To many of you, my website’s previous title must have seemed puzzling.  My blog posts were about nature, the environment, the outdoors, and even hunting.  What did any of that have to do with “love, obsession, and consequences?”

I could tell from my search stats that I was often a dead end for lovelorn souls who desperately needed help with important personal decisions.  They arrived at my website after Googling questions like “Is it love or obsession?” and “How to get over a love obsession?”  To them, I apologize.  If you’re one of them, and if you happen to return and read this, I sincerely hope things are going better by now.

To the rest of you, I can explain everything.  It’s all about the deer.  You see, our complex relationship with deer truly does make for a twisted tale of love, obsession, and consequences.  First comes love and obsession, then consequences. 

That’s the story I’m working on now.  And today, on July 4, it’s official.  The working title of my next book is DEERLAND.

It will be published by Lyons Press, and is represented by Laurie Abkemeier.  She’s a great agent, one of the best in the business, and I feel tremendously fortunate to be working with her.  Without her patient coaching and guidance, I never could have made it this far.

It’s been a long road.  I’ve already drafted a couple chapters, and I’ve learned a lot about both the publishing business and the deer business.  In both cases, however, I’m still learning.  There’s a long road ahead, both figuratively and literally.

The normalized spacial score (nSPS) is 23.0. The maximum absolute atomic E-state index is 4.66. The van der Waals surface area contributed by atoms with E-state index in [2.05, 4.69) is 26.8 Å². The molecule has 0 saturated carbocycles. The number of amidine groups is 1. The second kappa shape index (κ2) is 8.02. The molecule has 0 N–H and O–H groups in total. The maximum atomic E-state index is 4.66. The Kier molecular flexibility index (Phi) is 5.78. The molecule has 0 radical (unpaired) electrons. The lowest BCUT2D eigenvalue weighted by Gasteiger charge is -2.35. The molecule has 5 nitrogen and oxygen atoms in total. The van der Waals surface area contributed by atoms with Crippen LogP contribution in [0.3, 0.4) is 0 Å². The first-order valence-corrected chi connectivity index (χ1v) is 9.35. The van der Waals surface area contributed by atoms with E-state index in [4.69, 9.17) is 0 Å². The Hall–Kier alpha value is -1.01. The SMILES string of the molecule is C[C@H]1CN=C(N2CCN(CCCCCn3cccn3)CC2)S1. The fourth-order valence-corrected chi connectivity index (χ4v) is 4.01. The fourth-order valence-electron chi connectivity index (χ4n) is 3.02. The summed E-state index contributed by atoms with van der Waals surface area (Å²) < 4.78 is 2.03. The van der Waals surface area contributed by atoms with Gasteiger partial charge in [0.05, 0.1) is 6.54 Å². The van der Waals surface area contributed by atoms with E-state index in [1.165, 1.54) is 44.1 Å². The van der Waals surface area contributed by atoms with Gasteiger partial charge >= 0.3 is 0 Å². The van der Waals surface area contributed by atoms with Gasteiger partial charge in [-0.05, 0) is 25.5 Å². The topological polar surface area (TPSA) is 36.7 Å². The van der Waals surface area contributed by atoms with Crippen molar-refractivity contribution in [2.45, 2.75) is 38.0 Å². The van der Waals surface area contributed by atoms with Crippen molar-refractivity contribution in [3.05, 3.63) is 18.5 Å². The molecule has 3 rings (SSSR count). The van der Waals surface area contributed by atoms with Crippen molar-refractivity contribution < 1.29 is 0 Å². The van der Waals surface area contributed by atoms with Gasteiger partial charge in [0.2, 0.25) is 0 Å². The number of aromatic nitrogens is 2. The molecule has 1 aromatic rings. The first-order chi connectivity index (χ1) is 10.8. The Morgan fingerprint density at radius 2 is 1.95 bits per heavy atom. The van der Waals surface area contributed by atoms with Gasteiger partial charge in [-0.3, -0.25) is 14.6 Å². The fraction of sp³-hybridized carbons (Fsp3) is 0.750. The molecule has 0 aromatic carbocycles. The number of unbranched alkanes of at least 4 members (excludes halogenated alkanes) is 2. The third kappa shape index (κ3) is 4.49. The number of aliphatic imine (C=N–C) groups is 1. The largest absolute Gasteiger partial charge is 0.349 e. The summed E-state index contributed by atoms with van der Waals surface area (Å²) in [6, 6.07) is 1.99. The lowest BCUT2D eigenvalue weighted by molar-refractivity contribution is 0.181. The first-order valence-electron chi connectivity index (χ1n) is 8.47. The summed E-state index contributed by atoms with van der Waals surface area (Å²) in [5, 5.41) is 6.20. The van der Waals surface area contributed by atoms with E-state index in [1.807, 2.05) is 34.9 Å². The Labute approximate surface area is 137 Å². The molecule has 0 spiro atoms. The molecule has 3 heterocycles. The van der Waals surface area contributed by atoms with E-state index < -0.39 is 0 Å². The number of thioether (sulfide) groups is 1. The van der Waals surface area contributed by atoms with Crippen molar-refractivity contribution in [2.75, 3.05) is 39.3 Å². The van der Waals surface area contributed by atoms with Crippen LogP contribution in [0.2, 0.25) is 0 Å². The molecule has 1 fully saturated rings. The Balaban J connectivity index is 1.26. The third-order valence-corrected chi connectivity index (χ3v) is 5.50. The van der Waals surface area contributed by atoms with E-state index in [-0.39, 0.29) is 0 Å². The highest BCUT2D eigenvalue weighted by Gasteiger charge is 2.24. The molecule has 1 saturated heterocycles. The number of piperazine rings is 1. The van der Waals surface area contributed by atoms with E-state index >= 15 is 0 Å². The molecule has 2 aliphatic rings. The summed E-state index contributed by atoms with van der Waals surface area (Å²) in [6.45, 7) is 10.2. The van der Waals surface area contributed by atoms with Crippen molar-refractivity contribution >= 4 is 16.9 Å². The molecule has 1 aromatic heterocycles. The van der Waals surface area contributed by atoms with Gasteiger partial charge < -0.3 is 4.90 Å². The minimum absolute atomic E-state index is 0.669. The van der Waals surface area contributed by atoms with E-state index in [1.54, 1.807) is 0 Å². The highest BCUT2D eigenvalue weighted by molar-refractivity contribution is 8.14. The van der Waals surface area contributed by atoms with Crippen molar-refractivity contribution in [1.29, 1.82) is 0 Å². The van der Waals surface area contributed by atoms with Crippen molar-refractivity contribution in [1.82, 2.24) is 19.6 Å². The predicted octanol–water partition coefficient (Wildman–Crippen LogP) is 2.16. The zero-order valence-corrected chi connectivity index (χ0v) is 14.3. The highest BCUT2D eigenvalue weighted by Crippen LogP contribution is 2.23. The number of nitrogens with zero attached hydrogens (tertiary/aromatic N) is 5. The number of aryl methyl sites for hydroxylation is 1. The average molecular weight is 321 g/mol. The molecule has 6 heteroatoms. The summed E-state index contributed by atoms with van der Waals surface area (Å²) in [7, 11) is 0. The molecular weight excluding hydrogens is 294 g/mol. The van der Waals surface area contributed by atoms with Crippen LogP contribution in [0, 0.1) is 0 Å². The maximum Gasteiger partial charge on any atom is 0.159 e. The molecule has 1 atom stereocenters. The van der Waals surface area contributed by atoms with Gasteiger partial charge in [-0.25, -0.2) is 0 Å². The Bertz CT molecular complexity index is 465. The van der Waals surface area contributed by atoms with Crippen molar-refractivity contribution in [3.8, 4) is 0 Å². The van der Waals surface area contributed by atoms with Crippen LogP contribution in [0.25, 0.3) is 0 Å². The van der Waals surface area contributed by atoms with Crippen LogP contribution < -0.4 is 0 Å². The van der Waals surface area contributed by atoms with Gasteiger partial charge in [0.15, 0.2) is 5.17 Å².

As I research this story, I’ll be driving down freeways, back roads, old logging roads, and even suburban side streets.  I’ll also wear out a couple pair of hiking boots.  During the months to come, I’ll be sharing some of my experiences right here on my blog.  

Out in the woods, new stories are waiting to be told.  The deer are out there.  I’m going to tell their story—and ours, too.  

We do, after all, live in DEERLAND.  It’s easy to underestimate, especially if you live somewhere like LA or NYC, just how huge a role deer play in the environment, our culture, and even our economy.  To learn a bit more, please check out my new Home page as soon as you’re done here.  For now, let’s just say our complex relationship with deer reveals a great deal about America—and also about us Americans. 

Yes, this is a story about deer.  Most of all, however, it’s a story about us.